March 1, 2012
In my beginner’s book for seniors, I explain a straight-line progression plan for building strength and fitness. You begin lifting a weight that is manageable without straining for 12 repetitions. At your next training session, you do 13 reps. Then 14 at the following workout and, finally, 15.
Now you add 5 to 10 pounds to the bar, go back to doing 12 reps, and begin the progression over again. It works the same way with cardiovascular exercise. Suppose that you choose walking for cardio. At each workout, you add some minutes to your total. That is how classic straight-line strength and fitness progression works.
(Note: Double progression training means doing two workouts before adding reps or weight to the bar, also a valid and sometimes useful method.)
It is a solid beginner’s plan – for a while. But eventually you hit a wall. Call it what you want, a “sticking point,” a “plateau,” or whatever. The thing is, if you simply try to push through it while doing the same things the same way, you inevitably experience physical or psychological burnout.
The great Russian weightlifters realized this long ago and came up with an effective training protocol known as periodization.
It works, more or less, like the following:
- For 4 or 5 weeks, they trained with rather light weight weights (light for them anyway), doing 10 to 20 reps per set.
- Then during the next 4 weeks, they did medium reps per set (5 to 6 reps) with heavier weights.
- Finally, they would do low reps ( 2 or 3 per set) with heavy weights for a few weeks, culminating in a competition.
- After the competition, they would take 1 or 2 weeks of “active rest,” doing some kind of non-lifting type of exercise such as running, swimming, or cycling.
Following the active rest period, they would begin another cycle.
Most who read this probably aren’t power lifters and may not want to be one. Nevertheless, once you have progressed beyond the strength and fitness beginner stage, almost all training, whether it is for a particular sport or general good health and conditioning, should follow a somewhat similar format of: 1) gradual buildup; 2) peaking; and 3) backing off a bit (active rest).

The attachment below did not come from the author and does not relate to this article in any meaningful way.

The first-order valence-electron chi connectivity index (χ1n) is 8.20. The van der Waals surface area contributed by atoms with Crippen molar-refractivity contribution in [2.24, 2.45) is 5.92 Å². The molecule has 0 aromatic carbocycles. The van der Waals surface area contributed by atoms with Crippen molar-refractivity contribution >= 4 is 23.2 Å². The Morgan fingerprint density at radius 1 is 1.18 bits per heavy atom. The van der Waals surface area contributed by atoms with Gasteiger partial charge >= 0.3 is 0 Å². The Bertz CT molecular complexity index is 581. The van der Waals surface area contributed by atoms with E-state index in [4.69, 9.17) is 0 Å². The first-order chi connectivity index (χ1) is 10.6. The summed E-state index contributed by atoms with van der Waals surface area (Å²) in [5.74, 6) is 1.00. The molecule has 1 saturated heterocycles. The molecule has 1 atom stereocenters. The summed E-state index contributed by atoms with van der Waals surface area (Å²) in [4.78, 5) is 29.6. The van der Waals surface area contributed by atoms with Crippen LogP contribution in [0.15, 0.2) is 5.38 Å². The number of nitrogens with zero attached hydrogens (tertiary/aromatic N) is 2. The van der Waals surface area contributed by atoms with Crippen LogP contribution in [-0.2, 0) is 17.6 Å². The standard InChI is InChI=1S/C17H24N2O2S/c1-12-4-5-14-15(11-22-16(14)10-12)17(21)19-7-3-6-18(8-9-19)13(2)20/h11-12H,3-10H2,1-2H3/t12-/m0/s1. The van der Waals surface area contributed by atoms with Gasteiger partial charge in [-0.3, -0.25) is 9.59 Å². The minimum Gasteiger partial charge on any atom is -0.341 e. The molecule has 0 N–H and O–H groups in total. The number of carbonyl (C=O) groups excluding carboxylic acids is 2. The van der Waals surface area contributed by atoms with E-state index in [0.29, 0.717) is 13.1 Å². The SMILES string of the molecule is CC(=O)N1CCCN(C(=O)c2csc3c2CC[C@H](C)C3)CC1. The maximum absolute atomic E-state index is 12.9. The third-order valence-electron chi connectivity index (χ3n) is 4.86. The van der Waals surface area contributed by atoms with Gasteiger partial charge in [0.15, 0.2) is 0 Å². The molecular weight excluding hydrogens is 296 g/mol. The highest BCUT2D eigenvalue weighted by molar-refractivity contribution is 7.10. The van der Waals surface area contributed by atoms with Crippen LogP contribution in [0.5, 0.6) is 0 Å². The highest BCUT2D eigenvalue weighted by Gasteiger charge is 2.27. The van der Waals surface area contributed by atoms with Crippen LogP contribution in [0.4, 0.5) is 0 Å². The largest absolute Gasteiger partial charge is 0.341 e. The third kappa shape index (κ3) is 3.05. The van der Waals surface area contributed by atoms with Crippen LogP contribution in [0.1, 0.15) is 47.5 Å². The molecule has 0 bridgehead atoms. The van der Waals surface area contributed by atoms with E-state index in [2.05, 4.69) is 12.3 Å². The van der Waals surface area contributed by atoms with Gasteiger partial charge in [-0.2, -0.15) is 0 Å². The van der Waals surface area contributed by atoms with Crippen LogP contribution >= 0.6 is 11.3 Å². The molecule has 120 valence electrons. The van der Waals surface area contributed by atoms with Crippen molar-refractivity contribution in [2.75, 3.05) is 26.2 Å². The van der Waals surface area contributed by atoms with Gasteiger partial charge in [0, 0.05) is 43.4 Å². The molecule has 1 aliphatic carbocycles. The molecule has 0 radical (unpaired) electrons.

Why? Because no one can continually push to the limit at every workout and make progress. While on the subject, it should be noted that Russian lifters do not train to failure. Total, all-out efforts are reserved for competitions only. Most of us are not in competitions. Still, the principle remains the same. Test your limits once in a while, but trying for a personal best at every workout only leads to dreading your training, to possible injury, and to eventual failure.
Once you have passed the beginner stage, my advice is to train with variety. Mix it up. Change your routine. Do high reps for a while. Then switch to medium reps with heavier weights or more resistance. For cardio, push yourself for a period. Point toward a goal. Reach it. Then back off and do something different and with less intensity for a couple of weeks.
In the weight room, during all phases, keep your workouts short but focused. Not only will you make greater progress, you will enjoy your training more.
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Gray Iron: A Fitness Guide for Senior Men and Women
The Gray Iron Fitness Newsletter is a free publication sent twice monthly to subscribers. The purpose is to provide honest and realistic fitness information for people age 50 and above.
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The newsletter and web site provide information to help users establish and maintain a fitness lifestyle. But fitness information is not the same as fitness advice, which is the application of exercise and dietary practices to an individual's specific circumstances. Therefore, always consult with your physician for assurance that fitness information, and your interpretation of it, is appropriate for you. Your comments and questions are always appreciated.
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